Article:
The Power of Peroxide

By Craig Gustafson

Hydrogen peroxide (H2O2) is a powerful oxidizing agent.

So, considering that this is a health-oriented magazine and not a chemistry textbook, why would this matter?

The answer is relatively simple: In a world where we circulate lists of “The Dirty Dozen” foods in the produce aisle and the combination of toxins and poor nutrition have over-burdened our immune systems, the oxidizing power of hydrogen peroxide offers a green weapon against pathogens and some toxic substances.

Although the compound is unstable (it readily gives up one of its oxygen atoms to form water and O2), it occurs naturally as rain passes through atmospheric ozone (O2) and hijacks an oxygen atom to form H2O2 + O2. Curiously enough, it is also produced by both plants and animals as part of these organisms’ defenses against infection.

Researchers observing zebrafish found that when injured, their bodies released hydrogen peroxide at the site of the wound, which was followed by large numbers of white blood cells. To confirm a connection between the white blood cells’ response and the hydrogen peroxide, they neutralized the hydrogen peroxide response of the fish and observed that no white blood cells responded to new injuries.

Although this response has not been clinically demonstrated in humans, it is known that white blood cells produce and release hydrogen peroxide, as well as within other cells where hydrogen peroxide at low levels is used to control pathogens.

The FDA (Food and Drug Administration) gave hydrogen peroxide GRAS (generally recognized as safe) status, and has approved it for use in producing food and sanitizing packaging.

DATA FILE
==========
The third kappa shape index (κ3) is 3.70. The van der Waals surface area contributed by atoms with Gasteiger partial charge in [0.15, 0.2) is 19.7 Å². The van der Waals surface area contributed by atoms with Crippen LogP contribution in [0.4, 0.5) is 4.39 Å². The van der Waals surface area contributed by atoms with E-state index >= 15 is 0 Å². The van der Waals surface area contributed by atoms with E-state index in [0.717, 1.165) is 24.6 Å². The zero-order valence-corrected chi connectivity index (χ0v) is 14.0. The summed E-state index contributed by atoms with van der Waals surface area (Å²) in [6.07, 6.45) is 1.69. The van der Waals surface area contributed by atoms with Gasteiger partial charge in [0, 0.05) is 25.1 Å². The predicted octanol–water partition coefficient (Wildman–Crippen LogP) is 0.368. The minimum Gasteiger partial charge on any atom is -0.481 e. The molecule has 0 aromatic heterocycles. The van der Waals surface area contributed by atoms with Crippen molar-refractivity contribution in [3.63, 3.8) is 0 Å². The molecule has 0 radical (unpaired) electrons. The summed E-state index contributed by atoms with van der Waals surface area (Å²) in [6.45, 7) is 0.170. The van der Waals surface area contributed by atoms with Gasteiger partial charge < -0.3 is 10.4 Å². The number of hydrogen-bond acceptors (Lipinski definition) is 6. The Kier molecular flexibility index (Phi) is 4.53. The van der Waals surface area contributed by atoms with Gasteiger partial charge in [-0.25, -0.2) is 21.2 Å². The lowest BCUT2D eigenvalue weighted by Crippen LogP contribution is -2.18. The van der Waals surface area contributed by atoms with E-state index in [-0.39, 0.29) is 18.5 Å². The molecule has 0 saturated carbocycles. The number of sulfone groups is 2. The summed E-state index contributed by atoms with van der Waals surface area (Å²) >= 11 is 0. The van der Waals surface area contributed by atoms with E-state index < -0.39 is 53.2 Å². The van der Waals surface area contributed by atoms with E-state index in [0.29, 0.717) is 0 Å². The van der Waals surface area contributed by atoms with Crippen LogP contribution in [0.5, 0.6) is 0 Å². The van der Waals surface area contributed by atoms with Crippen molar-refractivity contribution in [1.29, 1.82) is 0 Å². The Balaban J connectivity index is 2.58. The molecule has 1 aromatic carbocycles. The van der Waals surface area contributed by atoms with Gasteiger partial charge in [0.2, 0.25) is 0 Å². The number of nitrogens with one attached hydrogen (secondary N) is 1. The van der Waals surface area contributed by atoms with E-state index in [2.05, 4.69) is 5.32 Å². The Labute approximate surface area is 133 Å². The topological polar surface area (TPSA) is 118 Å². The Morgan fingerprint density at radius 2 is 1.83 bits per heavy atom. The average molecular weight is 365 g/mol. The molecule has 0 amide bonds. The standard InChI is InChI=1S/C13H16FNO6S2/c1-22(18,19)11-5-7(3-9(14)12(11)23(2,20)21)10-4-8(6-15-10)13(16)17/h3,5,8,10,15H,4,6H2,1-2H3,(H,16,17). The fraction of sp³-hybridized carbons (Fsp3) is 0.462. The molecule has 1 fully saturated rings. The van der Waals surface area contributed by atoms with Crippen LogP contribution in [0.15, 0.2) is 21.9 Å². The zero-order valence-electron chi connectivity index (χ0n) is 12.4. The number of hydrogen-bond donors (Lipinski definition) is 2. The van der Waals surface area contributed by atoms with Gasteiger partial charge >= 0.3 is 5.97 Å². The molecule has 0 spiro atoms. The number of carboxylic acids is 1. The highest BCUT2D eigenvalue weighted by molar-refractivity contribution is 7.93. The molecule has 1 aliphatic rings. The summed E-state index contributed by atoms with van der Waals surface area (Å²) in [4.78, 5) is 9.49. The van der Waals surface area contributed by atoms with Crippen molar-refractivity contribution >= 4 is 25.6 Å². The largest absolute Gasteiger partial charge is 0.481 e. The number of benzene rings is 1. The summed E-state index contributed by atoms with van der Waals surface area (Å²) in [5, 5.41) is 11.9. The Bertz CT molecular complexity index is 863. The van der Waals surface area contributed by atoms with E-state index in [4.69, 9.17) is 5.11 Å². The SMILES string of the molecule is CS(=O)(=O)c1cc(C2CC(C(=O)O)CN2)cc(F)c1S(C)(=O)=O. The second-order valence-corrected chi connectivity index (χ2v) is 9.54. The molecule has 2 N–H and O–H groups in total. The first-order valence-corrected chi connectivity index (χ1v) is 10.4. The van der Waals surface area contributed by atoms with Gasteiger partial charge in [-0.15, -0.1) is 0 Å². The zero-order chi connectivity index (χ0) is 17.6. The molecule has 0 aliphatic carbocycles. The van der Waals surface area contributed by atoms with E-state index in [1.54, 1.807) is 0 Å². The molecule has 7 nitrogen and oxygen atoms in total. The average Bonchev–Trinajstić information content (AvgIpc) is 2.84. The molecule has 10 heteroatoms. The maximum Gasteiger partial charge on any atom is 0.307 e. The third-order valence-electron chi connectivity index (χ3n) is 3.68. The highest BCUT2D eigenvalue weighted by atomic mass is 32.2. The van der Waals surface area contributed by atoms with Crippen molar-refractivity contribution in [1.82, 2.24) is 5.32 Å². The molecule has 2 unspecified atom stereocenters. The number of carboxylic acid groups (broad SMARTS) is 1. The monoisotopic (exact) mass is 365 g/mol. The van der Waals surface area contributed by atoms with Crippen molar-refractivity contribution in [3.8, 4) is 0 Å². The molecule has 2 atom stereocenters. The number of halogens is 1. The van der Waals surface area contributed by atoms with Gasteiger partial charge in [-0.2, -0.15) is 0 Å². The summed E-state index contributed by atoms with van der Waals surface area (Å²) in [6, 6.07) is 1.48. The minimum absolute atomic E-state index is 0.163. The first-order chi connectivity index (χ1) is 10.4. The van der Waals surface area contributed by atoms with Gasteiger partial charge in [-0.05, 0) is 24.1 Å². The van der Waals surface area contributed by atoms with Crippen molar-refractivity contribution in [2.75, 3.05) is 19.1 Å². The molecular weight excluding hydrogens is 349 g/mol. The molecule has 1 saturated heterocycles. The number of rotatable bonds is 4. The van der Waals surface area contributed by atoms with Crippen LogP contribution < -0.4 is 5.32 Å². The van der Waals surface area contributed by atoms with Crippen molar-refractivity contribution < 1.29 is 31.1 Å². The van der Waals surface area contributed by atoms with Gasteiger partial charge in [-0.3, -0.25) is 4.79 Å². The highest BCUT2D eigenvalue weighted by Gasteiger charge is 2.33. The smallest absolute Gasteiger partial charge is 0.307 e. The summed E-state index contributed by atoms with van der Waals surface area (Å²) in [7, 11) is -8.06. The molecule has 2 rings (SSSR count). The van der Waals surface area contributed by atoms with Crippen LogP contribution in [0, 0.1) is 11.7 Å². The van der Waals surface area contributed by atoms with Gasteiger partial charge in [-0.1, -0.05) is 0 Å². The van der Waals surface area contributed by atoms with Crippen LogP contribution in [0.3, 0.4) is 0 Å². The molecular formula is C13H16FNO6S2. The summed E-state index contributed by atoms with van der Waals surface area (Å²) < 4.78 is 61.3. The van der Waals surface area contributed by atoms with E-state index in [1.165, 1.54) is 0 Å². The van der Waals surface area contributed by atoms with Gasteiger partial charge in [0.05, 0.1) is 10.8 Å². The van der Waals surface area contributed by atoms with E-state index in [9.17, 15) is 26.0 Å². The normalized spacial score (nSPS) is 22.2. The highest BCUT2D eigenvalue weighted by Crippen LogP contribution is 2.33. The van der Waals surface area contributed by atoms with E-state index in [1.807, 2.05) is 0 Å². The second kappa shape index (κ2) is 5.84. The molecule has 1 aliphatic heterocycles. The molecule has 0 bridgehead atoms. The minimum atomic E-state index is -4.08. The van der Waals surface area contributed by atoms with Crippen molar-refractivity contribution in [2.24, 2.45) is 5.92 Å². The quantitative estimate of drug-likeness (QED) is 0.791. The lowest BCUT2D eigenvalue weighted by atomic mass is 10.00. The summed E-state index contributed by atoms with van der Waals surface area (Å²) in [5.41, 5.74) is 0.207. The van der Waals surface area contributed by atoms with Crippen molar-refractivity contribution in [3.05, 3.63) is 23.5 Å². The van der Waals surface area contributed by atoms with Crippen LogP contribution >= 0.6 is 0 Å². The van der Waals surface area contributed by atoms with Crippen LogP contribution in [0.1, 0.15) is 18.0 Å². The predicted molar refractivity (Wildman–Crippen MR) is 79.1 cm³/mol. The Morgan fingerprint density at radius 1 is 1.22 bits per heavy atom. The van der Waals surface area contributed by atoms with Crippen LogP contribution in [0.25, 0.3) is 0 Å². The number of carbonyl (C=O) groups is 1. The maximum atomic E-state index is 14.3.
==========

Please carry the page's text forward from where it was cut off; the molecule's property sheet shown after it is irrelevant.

Hydrogen peroxide can be used to sanitize food in your home— reducing both pathogens such as mold, fungus, and bacteria, and toxins, such as metals and pesticides, through oxidation.

Before you begin using hydrogen peroxide, there are two issues that must be discussed. First, the typical drug-store varieties may contain stabilizers that are not meant for food contact. It is best to seek out a food-grade quality. Second, food-grade quality often comes in high concentrations, such as 35-percent or 50 percent solutions in water.

At these concentrations, the oxidative power of hydrogen peroxide requires precautions similar to using strong household chemicals. Do not allow this to come into contact with your body, as it may cause burns. It can remove color from many materials and will oxidize metals such as cast iron. Typical drug-store concentration is 3 percent, and even that strength should be diluted for many uses. Handle hydrogen peroxide carefully.

There are two ways you can use hydrogen peroxide to clean and sanitize your food.

As a soak: Fill a sink with cold water and add 1/4 cup of 3-percent (food-grade) hydrogen peroxide. Soak thin-skinned or delicate foods for 20 minutes, meat and thick-skinned vegetables for 30 minutes. To prevent cross-contamination, soak meat in large bowls in the refrigerator rather than the sink.

As a spray: Purchase two new spray bottles that block out light. Fill one with vinegar and the other with 3-percent, food-grade hydrogen peroxide. Spray surfaces of food with vinegar, then hydrogen peroxide. Allow a few minutes for it to do its job, then rinse under cold water.